To be feng shui-friendly, furniture should have rounded vertical corners. The rounded corners will not cause “poison arrows” which are caused by right-angle vertical corners. The fastest way to find that kind of furniture is to look for vintage furniture. Rounded corners are common on vintage furniture.
If I could afford it, every stick of furniture in our house would be Heywood-Wakefield Blond wood. It looks sleek and modern without looking harsh. It looks a little bit Art Deco and a bit Danish Modern, but mostly it looks comfortable.
Heywood-Wakefield started by manufacturing wicker furniture in the 1800s, and if that’s all they ever made, I wouldn’t have much interest in that brand. But when they started making their Blond furniture—magic happened.
It’s sometimes called Champagne, and it’s known for its clean modern lines, with no fussy decoration, and no sharp angles anywhere. That’s Heywood-Wakefield! While most other companies were making modern furniture with sharp right angles (causing fierce poison arrows), Heywood-Wakefield always made rounded corners, and not just rounded, but well-rounded. You certainly don’t have to be psychic to feel quite comfortable around this fine furniture. Oh, and did I mention that it is well-made? Famously so!
Another furniture company that had an excellent reputation for sturdy, well-made furniture is Lloyd Loom.
Those are two words that I had never seen together—until I went to Hilo a couple of weeks ago. I was browsing in the “Collectibles” section of Hilo Bay Books and lo—there’s a book on the shelf with that exact title, Lloyd Loom by Lee Curtis. I had no idea what the book was about, but I saw from the spine that the publisher was Rizzoli, one of the top art publishers in the world! When I took it off the shelf, it looked like something you’d expect to see published by Schiffer or Collector Books. When I opened the book, I was transported into some very comfortable-looking interiors. And I realized why Rizzoli had published a book that (at first glance) had seemed to just be a book about a brand of collectible, vintage furniture. This book is so different from most books about collectible objects, because Rizzoli pumped plenty of money into its production and the result is a book with lush color pictures of room vignettes—vignettes from the company’s original publicity pictures. They’re fabulous, and—almost to the piece—with no feng shui flaws. Rounded corners galore, and when there’s a glass surface on a table, the glass never extends beyond the top of the table.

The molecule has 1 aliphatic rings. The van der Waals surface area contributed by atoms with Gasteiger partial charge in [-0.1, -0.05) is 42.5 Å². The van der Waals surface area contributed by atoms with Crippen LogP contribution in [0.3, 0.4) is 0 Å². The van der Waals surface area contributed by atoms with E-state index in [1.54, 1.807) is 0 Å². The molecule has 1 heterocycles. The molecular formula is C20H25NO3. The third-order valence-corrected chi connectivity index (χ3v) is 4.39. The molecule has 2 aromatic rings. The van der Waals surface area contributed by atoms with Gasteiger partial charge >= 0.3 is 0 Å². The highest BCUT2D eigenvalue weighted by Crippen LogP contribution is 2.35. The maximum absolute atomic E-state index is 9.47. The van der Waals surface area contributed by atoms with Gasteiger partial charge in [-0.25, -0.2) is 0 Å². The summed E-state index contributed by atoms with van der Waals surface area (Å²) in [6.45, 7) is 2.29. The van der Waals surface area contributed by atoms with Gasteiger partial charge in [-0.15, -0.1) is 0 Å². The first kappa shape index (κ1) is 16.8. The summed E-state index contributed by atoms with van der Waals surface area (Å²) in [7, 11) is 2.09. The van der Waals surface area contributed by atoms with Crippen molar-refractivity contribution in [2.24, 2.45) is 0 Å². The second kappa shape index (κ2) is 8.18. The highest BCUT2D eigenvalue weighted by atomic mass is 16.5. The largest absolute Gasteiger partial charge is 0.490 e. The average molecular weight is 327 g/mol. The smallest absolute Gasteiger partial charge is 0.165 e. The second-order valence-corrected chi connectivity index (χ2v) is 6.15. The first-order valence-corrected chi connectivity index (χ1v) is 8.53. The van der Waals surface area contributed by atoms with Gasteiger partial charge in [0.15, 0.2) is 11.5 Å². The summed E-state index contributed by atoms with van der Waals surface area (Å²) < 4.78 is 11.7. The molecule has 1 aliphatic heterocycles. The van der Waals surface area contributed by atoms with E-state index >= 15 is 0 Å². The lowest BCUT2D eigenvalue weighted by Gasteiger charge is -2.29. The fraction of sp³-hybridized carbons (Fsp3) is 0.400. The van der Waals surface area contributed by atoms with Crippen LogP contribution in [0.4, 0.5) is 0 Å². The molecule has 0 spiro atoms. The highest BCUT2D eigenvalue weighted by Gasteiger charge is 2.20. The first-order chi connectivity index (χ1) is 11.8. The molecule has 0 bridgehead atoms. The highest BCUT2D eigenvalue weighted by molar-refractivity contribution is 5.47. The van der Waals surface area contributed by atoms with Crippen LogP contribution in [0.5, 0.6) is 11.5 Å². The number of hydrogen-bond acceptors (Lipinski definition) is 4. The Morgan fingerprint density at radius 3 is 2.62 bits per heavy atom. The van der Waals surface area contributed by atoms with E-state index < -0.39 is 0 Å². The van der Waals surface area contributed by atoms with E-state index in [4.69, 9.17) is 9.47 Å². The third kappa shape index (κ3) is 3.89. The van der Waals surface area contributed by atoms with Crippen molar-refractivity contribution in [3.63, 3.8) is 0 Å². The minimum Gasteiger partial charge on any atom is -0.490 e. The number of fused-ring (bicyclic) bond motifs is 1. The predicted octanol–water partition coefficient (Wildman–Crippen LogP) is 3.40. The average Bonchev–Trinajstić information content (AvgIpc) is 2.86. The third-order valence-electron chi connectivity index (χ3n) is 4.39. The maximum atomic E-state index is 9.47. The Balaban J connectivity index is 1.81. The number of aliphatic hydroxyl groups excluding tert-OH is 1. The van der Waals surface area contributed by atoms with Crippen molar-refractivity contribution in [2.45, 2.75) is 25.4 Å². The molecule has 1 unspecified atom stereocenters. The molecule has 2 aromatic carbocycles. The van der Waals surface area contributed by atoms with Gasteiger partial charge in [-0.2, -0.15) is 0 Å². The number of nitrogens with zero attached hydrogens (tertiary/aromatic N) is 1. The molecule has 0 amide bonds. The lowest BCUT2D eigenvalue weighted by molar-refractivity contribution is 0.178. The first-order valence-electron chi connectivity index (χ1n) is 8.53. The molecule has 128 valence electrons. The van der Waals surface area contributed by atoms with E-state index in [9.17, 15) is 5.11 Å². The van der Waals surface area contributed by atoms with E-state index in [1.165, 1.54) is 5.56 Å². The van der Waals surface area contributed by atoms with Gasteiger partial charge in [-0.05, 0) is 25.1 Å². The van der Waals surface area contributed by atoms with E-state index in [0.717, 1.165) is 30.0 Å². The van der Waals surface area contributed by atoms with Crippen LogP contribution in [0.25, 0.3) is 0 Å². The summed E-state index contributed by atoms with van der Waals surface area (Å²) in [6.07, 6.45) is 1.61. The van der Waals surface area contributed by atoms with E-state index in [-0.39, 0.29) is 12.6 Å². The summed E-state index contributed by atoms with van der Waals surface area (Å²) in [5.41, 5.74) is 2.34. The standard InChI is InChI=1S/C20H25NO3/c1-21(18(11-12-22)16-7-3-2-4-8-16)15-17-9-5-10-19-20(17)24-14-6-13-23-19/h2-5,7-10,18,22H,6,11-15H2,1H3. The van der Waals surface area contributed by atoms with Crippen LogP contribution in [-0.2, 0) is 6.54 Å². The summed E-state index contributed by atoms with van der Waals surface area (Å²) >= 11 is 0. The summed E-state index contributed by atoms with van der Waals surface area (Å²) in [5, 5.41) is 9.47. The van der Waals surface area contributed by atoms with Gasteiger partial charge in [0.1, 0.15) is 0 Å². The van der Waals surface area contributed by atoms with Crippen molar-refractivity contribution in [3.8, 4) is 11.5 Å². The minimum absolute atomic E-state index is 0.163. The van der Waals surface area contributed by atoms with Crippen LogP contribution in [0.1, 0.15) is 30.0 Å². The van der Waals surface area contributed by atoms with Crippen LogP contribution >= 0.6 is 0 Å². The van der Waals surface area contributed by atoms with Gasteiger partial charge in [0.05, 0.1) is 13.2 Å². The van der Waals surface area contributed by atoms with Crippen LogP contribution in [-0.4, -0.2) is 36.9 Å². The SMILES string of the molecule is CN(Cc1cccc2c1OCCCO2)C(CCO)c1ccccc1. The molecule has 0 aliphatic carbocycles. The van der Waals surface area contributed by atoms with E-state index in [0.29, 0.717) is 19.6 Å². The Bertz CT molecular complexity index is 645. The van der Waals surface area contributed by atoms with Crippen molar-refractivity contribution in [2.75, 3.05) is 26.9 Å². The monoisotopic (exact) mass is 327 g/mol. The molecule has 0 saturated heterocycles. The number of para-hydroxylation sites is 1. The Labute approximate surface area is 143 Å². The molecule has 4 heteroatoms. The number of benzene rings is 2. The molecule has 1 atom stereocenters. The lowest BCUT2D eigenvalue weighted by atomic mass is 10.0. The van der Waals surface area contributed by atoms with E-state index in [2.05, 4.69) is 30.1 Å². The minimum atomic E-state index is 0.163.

The book is so much fun to browse; there are no catalog sections of just picture, name of design line, years, and value—that’s what most books about collectible objects look like. (I know because I have a lot of those kinds of books.) The layout of most books about collectibles is only going to interest people who collect (or wish they could collect) those kinds of objects. The layout of this book is exactly what you’d expect from Rizzoli—anything but boring. This Rizzoli book will interest anyone (I was amazed to see my husband reading it for days) because the writing is top notch and the amount of material covered is phenomenal! The book even carefully shows you how to repair this wicker-like furniture. Real wicker is made with twigs, and is not as sturdy as the furniture from Lloyd Loom which is made of paper coiled around steel wire.
It turns out, we have a small Lloyd Loom table and had no idea until I got this book. We got the table years ago to use as a bedside table, and have in recent years used it as an extra table for incidental items. I was never inclined to let it go because it felt so comfortable to be around. Now I’m so glad we kept it.
A big thanks to Hilo Bay Books, for having such a consistently interesting selection of books. They have the largest selection of books in Hilo, and the second-largest on Hawaii Island. The largest selection of books is at Kona Bay Books in Kailua. It’s the west-side the sister store to Hilo Bay Books, and I try to go weekly if I can—it’s that good!